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Geologic Unit: Nora
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Map showing publication footprint
  • Usage in publication:
    • Nora limestone substage
  • Modifications:
    • Named
  • Dominant lithology:
    • Limestone
  • AAPG geologic province:
    • Iowa shelf
Publication:

Thomas, A.O., 1913, The relation of the Lime Creek shales to the Cedar Valley limestones of Floyd County, Iowa: Science, new series, v. 37, p. 459.


Summary:

Pg. 459. A new substage, for which Nora limestone is proposed, is added as lowest member of Lime Creek stage. Unconformably overlies Cedar Valley stage in Floyd County.

Source: US geologic names lexicon (USGS Bull. 896, p. 1506).


Map showing publication footprint
  • Usage in publication:
    • Nora substage
  • Modifications:
    • Redefined
  • AAPG geologic province:
    • Iowa shelf
Publication:

Belanski, C.H., 1927, The Shellrock stage of the Devonian of Iowa: American Midland Naturalist, v. 10, no. 10, p. 317-370., See also Amer. Midland Naturalist, v. 11, no. 5, p. 165-170, Sept. 1928 [Available online, with subscription, from AGI georef (CSA Illumina): http://ca1.csa.com; and JSTOR: http://jstor.org]


Summary:

Redefined Nora substage of Shell Rock stage to include at base the uppermost part (First ACTINOSTROMA zone) of Mason City limestone of previous reports. He divided his Nora substage into (descending) Second ACTINOSTROMA zone, PLATYRACHELLA zone, First ACTINOSTROMA zone, and described it as consisting of 0-20 feet of hard white stromatoporoidal limestone, mag. shale, shaly limestone, and (in northern phases) dolomite.

Source: US geologic names lexicon (USGS Bull. 896, p. 1507).


Map showing publication footprint
  • Usage in publication:
    • Nora limestone
  • Modifications:
    • Overview
  • AAPG geologic province:
    • Iowa shelf
Publication:

Wilmarth, M.G., 1938, [Selected Geologic Names Committee remarks], IN Wilmarth, M.G., 1938, Lexicon of geologic names of the United States (including Alaska): U.S. Geological Survey Bulletin, 896, pts. 1-2, 2396 p.


Summary:

According to C.L. Fenton (Amer. Jour. Sci., 4th ser., v. 48, 1919) this limestone possibly belongs to Cedar Valley limestone. In 1924 (Michigan Univ., Mus. Geol. Contributions, v. 1, frontispiece) C.L. Fenton and M.A. Fenton [or C.L. Fenton and C.L. Webster?] divided the Cedar Valley into (descending) Nora, Shell Rock, and Lower Cedar Valley.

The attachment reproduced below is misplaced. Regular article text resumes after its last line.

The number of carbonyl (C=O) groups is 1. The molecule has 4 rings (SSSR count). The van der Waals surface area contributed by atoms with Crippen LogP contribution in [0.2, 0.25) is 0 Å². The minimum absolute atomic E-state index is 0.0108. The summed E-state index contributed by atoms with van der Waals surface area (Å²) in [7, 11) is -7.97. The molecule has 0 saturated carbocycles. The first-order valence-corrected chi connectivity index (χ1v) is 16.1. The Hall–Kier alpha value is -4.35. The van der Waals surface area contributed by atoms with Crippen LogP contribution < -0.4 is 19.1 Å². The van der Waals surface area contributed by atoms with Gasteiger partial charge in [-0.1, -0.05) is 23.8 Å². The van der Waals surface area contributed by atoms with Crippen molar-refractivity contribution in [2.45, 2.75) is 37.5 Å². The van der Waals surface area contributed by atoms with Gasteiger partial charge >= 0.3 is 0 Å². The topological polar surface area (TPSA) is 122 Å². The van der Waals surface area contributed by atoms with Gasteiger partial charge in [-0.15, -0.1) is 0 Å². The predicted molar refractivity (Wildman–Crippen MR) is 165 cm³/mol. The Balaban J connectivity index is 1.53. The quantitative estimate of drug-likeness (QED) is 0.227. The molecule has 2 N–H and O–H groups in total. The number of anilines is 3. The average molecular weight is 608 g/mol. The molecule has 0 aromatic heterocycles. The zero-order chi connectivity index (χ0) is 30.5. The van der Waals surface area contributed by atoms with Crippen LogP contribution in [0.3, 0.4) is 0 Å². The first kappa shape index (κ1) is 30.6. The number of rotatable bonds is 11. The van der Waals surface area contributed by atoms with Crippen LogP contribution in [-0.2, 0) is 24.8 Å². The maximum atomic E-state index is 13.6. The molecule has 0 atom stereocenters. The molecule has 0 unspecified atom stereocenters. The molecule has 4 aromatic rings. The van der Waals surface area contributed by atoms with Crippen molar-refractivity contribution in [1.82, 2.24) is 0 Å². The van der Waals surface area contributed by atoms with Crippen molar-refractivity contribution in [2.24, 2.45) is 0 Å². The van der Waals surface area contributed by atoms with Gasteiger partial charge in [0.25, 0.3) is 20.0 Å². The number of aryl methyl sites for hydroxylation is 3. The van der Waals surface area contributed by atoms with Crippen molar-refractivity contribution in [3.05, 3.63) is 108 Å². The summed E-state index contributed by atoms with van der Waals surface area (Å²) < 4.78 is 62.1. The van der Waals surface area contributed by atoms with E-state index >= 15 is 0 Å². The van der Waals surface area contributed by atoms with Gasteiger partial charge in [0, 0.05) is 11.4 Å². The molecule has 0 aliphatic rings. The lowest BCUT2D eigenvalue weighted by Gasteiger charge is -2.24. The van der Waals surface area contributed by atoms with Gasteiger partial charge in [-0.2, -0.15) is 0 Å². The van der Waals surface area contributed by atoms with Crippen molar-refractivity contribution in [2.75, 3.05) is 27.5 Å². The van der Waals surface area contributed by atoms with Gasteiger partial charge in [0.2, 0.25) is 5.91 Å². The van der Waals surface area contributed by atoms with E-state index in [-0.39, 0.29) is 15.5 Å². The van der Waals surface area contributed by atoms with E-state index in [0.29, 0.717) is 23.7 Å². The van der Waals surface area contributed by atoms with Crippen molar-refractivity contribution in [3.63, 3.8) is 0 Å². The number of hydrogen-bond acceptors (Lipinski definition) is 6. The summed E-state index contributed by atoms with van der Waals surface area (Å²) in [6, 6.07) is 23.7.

Source: US geologic names lexicon (USGS Bull. 896, p. 1507).


Map showing publication footprint
  • Usage in publication:
    • Nora member
  • Modifications:
    • Overview
  • AAPG geologic province:
    • Iowa shelf
Publication:

Stainbrook, M.A., 1944, The Devonian System in Iowa, IN Symposium on Devonian stratigraphy: Illinois Geological Survey Bulletin, Illinois Mineral Industries Conference, Nov. 14-16, 1940, no. 68, p. 182-188, (incl. geologic maps)


Summary:

Pg. 182 (table), 187. Shellrock [Shell Rock] consists of lithographic and dolomitic limestones and thin shales; includes (ascending) Mason City, Rock Grove, and Nora members.

Source: US geologic names lexicon (USGS Bull. 1200, p. 2760).


Map showing publication footprint
  • Usage in publication:
    • Nora Member
  • Modifications:
    • Overview
  • AAPG geologic province:
    • Iowa shelf
Publication:

Witzke, B.J., Bunker, B.J., and Rogers, F.S., 1988, Eifelian through lower Frasnian stratigraphy and deposition in the Iowa area, Midcontinent, U.S.A., IN McMillan, N.J., Embry, A.F., and Glass, D.J., eds., Devonian of the World; proceedings of the 2nd international symposium on the Devonian System; Volume I, Regional synthesis: Canadian Society of Petroleum Geologists Memoir, 14, p. 221-250.


Summary:

Is the upper member of the Shell Rock Formation, upper formation which is one of four formations of the Cedar Valley Group (revised). Overlies Rock Grove Member of Shell Rock. Is characterized by prominent stromatoporoid biostromes separated by intervening shale or argillaceous skeletal calcilutite. Becomes more dolomitic, less shaly, and contains fewer stromatoporoids to west and southwest. Locally has "birdseye"-bearing and intraclastic beds. Where capped by Lime Creek Formation, it ranges from 3-7 m thick. Nomenclature charts, graphic sections. Name used in northern IA on the Iowa shelf. Of Late Devonian, Frasnian age.

Source: GNU records (USGS DDS-6; Denver GNULEX).


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